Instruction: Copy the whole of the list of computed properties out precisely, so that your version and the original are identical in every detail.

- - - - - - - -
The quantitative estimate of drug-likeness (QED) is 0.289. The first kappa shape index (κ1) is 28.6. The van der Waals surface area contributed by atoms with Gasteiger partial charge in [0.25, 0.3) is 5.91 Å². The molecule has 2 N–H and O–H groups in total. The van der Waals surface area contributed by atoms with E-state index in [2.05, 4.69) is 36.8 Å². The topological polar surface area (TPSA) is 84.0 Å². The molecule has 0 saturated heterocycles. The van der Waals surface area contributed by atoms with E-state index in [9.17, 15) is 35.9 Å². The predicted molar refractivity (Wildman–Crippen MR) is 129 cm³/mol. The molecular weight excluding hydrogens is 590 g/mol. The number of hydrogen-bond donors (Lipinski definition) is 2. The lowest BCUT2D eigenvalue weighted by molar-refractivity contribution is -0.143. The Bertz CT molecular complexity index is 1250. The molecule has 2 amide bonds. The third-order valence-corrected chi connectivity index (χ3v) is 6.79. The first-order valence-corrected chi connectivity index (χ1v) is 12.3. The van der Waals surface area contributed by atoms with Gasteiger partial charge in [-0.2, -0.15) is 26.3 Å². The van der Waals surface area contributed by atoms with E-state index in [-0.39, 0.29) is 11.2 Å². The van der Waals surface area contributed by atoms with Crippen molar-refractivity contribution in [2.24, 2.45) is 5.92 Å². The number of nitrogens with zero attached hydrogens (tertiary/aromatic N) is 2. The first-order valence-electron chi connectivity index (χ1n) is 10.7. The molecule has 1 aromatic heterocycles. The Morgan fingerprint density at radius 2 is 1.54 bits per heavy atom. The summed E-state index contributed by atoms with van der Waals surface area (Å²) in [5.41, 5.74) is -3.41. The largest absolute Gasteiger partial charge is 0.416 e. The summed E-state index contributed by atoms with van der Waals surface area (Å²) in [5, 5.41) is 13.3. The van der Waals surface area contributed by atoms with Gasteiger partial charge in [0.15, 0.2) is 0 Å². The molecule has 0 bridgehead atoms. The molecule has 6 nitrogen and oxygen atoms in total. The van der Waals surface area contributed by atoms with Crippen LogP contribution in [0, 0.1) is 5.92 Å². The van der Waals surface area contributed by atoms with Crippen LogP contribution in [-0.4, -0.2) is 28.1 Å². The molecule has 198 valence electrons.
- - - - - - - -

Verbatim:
The quantitative estimate of drug-likeness (QED) is 0.289. The first kappa shape index (κ1) is 28.6. The van der Waals surface area contributed by atoms with Gasteiger partial charge in [0.25, 0.3) is 5.91 Å². The molecule has 2 N–H and O–H groups in total. The van der Waals surface area contributed by atoms with E-state index in [2.05, 4.69) is 36.8 Å². The topological polar surface area (TPSA) is 84.0 Å². The molecule has 0 saturated heterocycles. The van der Waals surface area contributed by atoms with E-state index in [9.17, 15) is 35.9 Å². The predicted molar refractivity (Wildman–Crippen MR) is 129 cm³/mol. The molecular weight excluding hydrogens is 590 g/mol. The number of hydrogen-bond donors (Lipinski definition) is 2. The lowest BCUT2D eigenvalue weighted by molar-refractivity contribution is -0.143. The Bertz CT molecular complexity index is 1250. The molecule has 2 amide bonds. The third-order valence-corrected chi connectivity index (χ3v) is 6.79. The first-order valence-corrected chi connectivity index (χ1v) is 12.3. The van der Waals surface area contributed by atoms with Gasteiger partial charge in [-0.2, -0.15) is 26.3 Å². The van der Waals surface area contributed by atoms with E-state index in [-0.39, 0.29) is 11.2 Å². The van der Waals surface area contributed by atoms with Crippen molar-refractivity contribution in [2.24, 2.45) is 5.92 Å². The number of nitrogens with zero attached hydrogens (tertiary/aromatic N) is 2. The first-order valence-electron chi connectivity index (χ1n) is 10.7. The molecule has 1 aromatic heterocycles. The Morgan fingerprint density at radius 2 is 1.54 bits per heavy atom. The summed E-state index contributed by atoms with van der Waals surface area (Å²) in [5.41, 5.74) is -3.41. The largest absolute Gasteiger partial charge is 0.416 e. The summed E-state index contributed by atoms with van der Waals surface area (Å²) in [5, 5.41) is 13.3. The van der Waals surface area contributed by atoms with Gasteiger partial charge in [0.15, 0.2) is 0 Å². The molecule has 0 bridgehead atoms. The molecule has 6 nitrogen and oxygen atoms in total. The van der Waals surface area contributed by atoms with Crippen LogP contribution in [0, 0.1) is 5.92 Å². The van der Waals surface area contributed by atoms with Crippen LogP contribution in [-0.4, -0.2) is 28.1 Å². The molecule has 198 valence electrons.